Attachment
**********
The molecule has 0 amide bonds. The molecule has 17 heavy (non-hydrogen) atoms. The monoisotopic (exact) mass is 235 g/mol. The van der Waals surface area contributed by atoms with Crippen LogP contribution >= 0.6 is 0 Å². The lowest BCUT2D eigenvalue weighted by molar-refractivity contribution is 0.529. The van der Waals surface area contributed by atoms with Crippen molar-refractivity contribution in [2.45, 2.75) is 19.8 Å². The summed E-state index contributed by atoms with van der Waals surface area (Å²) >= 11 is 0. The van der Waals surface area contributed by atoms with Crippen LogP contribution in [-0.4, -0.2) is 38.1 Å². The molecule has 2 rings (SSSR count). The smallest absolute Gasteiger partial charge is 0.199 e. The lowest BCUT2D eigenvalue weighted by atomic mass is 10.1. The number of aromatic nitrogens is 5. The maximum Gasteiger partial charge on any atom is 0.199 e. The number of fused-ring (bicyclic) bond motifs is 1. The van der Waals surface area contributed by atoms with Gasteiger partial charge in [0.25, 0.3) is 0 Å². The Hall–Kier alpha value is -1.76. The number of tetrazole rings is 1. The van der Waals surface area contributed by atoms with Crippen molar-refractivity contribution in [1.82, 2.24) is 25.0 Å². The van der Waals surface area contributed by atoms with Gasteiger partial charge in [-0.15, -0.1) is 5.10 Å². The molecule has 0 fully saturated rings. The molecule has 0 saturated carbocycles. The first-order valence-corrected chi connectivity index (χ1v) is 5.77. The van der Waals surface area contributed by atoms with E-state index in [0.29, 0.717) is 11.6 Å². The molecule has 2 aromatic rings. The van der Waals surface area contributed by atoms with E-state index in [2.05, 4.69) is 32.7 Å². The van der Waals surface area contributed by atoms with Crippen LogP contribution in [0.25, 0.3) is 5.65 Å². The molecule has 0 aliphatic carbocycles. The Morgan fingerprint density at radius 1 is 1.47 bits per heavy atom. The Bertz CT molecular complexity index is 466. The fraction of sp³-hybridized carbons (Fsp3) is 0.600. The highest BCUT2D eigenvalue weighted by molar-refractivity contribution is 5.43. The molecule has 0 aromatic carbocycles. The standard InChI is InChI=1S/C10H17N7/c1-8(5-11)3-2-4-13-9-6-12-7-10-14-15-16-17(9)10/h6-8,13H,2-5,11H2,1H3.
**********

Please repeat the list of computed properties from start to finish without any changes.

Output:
The molecule has 0 amide bonds. The molecule has 17 heavy (non-hydrogen) atoms. The monoisotopic (exact) mass is 235 g/mol. The van der Waals surface area contributed by atoms with Crippen LogP contribution >= 0.6 is 0 Å². The lowest BCUT2D eigenvalue weighted by molar-refractivity contribution is 0.529. The van der Waals surface area contributed by atoms with Crippen molar-refractivity contribution in [2.45, 2.75) is 19.8 Å². The summed E-state index contributed by atoms with van der Waals surface area (Å²) >= 11 is 0. The van der Waals surface area contributed by atoms with Crippen LogP contribution in [-0.4, -0.2) is 38.1 Å². The molecule has 2 rings (SSSR count). The smallest absolute Gasteiger partial charge is 0.199 e. The lowest BCUT2D eigenvalue weighted by atomic mass is 10.1. The number of aromatic nitrogens is 5. The maximum Gasteiger partial charge on any atom is 0.199 e. The number of fused-ring (bicyclic) bond motifs is 1. The van der Waals surface area contributed by atoms with Gasteiger partial charge in [0.25, 0.3) is 0 Å². The Hall–Kier alpha value is -1.76. The number of tetrazole rings is 1. The van der Waals surface area contributed by atoms with Crippen molar-refractivity contribution in [1.82, 2.24) is 25.0 Å². The van der Waals surface area contributed by atoms with Gasteiger partial charge in [-0.15, -0.1) is 5.10 Å². The molecule has 0 fully saturated rings. The molecule has 0 saturated carbocycles. The first-order valence-corrected chi connectivity index (χ1v) is 5.77. The van der Waals surface area contributed by atoms with E-state index in [0.29, 0.717) is 11.6 Å². The molecule has 2 aromatic rings. The van der Waals surface area contributed by atoms with E-state index in [2.05, 4.69) is 32.7 Å². The van der Waals surface area contributed by atoms with Crippen LogP contribution in [0.25, 0.3) is 5.65 Å². The molecule has 0 aliphatic carbocycles. The Morgan fingerprint density at radius 1 is 1.47 bits per heavy atom. The Bertz CT molecular complexity index is 466. The fraction of sp³-hybridized carbons (Fsp3) is 0.600. The highest BCUT2D eigenvalue weighted by molar-refractivity contribution is 5.43. The molecule has 0 aromatic carbocycles. The standard InChI is InChI=1S/C10H17N7/c1-8(5-11)3-2-4-13-9-6-12-7-10-14-15-16-17(9)10/h6-8,13H,2-5,11H2,1H3.